WeatherMap: Week 15 weather impacts

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Fantasy semi-finals week is upon us (unless you are in the cruel league that counts week 17) and it is do or die on your lineup decisions. Or maybe you are already out and are planning on wagering this week to keep some skin in the game. Either way you'll want to check in on the weather conditions.

Snow and some wind looks to be possible in a couple of spots, but by and large things look fairly calm for mid December. Take a look at the map for forecased game conditions. And as always check in with me (@stephenuzick) on Twitter on Sunday morning for the latest forecast updated for any trouble spots.

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Shots fired! Photo by Stephen Lovekin/Getty Images for American Express.

Last week, Charles Barkley trolled the New Orleans Pelicans and sideswiped innocent bystander Galveston after the Pels’ embarrassing loss to Oklahoma City.

Instead of “sending” the Pelicans to Cancun, as is the running joke on the NBA’s post-game show on TNT, Barkley was so disgusted in the Pelicans that he said they didn’t deserve to vacation in the Mexican resort city.

No, Barkley was sentencing the Pelicans to Galveston where …

"Galveston. That dirty ass water. We're not even going to send them to Cancun. We're going to send them to Galveston with that dirty ass water, be washing up on the shore. People think they in the beach," Barkley ranted.

"We're not getting them no plane ticket to the beach. We're sending their ass to Galveston, Texas, right where that dirty water washed up on the beach. They can't even get in the water.”

Barkley clearly was kidding, not kidding. Galveston responded good naturedly with billboards around the island.

"Hey Charles, come on down — water's fine!"

"Our water is cleaner than your golf swing.”

"You've never turned down any of our great food."

Each billboard was signed, “Love, Galveston.”

Here’s where the Galveston tourism folks and I differ. My billboards would have read:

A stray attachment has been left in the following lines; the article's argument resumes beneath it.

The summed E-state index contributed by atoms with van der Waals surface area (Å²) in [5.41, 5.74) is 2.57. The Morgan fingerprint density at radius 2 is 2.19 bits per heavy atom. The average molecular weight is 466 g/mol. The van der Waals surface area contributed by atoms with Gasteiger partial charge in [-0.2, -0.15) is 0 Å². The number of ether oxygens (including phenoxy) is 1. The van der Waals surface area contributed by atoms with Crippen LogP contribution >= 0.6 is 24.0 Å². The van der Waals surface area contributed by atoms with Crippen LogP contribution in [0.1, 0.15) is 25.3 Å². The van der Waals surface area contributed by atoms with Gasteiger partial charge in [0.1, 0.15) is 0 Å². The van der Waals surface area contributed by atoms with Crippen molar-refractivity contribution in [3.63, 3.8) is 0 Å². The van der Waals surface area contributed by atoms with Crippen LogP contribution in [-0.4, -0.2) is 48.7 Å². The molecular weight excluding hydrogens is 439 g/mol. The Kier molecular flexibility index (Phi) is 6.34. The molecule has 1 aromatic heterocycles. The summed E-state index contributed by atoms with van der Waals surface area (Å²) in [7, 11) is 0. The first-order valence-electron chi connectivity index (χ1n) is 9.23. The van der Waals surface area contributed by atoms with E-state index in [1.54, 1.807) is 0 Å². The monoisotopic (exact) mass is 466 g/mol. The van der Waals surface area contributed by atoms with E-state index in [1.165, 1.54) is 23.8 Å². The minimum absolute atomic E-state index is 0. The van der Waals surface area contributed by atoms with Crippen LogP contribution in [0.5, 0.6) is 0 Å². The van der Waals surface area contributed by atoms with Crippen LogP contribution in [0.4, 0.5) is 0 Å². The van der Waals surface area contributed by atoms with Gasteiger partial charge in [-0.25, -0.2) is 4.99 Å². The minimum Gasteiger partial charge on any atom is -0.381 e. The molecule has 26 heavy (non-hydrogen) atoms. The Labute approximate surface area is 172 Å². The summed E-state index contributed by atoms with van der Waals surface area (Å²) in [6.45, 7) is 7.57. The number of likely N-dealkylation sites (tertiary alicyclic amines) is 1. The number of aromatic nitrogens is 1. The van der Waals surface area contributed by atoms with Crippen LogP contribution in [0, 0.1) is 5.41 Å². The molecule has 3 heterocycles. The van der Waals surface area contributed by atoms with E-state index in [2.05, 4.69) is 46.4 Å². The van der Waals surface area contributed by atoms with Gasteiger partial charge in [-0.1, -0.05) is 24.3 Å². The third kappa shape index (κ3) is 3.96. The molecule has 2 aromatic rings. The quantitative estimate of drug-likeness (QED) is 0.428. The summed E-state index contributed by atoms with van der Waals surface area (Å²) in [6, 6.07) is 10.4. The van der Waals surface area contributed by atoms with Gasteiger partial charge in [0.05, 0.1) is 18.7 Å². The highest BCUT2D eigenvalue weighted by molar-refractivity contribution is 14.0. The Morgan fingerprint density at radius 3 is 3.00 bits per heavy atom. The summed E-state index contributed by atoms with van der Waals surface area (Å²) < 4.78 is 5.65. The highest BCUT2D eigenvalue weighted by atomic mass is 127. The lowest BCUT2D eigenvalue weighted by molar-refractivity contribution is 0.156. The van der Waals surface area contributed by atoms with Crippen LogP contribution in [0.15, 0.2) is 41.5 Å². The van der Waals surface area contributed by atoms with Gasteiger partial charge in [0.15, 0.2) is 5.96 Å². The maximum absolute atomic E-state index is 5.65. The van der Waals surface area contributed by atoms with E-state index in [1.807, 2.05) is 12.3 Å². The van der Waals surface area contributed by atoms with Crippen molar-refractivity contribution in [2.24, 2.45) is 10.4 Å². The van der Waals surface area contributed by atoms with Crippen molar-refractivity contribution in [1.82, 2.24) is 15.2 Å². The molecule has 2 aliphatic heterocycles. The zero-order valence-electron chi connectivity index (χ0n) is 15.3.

“Dirty ass water? Then keep your fat butt out of here.”

“Our economy is strong, even without the enormous ‘entertainment’ tabs you’ve rung up here.”

“Get your Mounjaro somewhere else.”

Tina Knowles thinks like me. She went on social media and warned Barkley:

“We don’t play about Galveston, Texas. You better watch it sucker. Our water might not be blue but it’s still the beach and we love it.”

Knowles, who was born in Galveston, is the mother of superstar Beyoncé. It was Beyoncé’s husband Jay-Z that alerted Knowles about Barkley’s dig.

Barkley folded and apologized to Knowles:

"Ms. Knowles I don't want the smoke. I don't want the Beyhive and Jay after me."

The truth about Galveston's water

Channel 2 weatherman and longtime Galveston resident Frank Billingsley took Barkley’s jibe in stride.

“We love Charles’ sense of humor which is clearly as challenged as our water,” Billingsley said.

Sure Galveston’s beach water, to be kind, can be a bit murky. I wouldn’t go in it. But I sure love eating the shrimp that once lived in it.

Billingsley explained why the water in Galveston is so, at times, dirty.

“The Brazos River empties into the Gulf south of Galveston and that silt is what you’re seeing. It is not the Mississippi River like people think. The Mississippi River messes up Biloxi, not Galveston. During drought years when the Brazos River is low the water in Galveston can be clearer.”

Storms and strong tides also churn the water like a Vitamix blender causing the water to be darker and dirtier.

Billingsley cleared (ironic choice of words) up the difference in the water on Galveston’s Gulf and Bay sides.

“The Bay is an estuary and more salty than the Gulf side. The Bay is a perfect home to shrimp and oysters. Of course, during floods like now, the Bay gets more river water and becomes less salty.”

Several years ago, during the BP Oil spill, a national publication dispatched me to the Gulf coastline to write about the spill’s effect on the environment and local economies. That’s when I learned about the benefits of Galveston’s so-called “dirty ass water,” caused by sand and mud and plant life and nutrients and who-knows-what-else is lurking on the bottom of the gulf floor.

I was told that seafood, like shrimp, takes on the flavors of the water where it lived. The Gulf of Mexico and Galveston Bay are like a big Golden Corral to shrimp and fish and oysters. One bite and you can tell the difference between delicious Gulf shrimp and bland farm-raised shrimp from Asia.

Next time, before you order a shrimp platter or po’ boy from a restaurant, ask where the shrimp are from. If they say China or they don’t know, you might want to consider a burger.


This article originally appeared on CultureMap.

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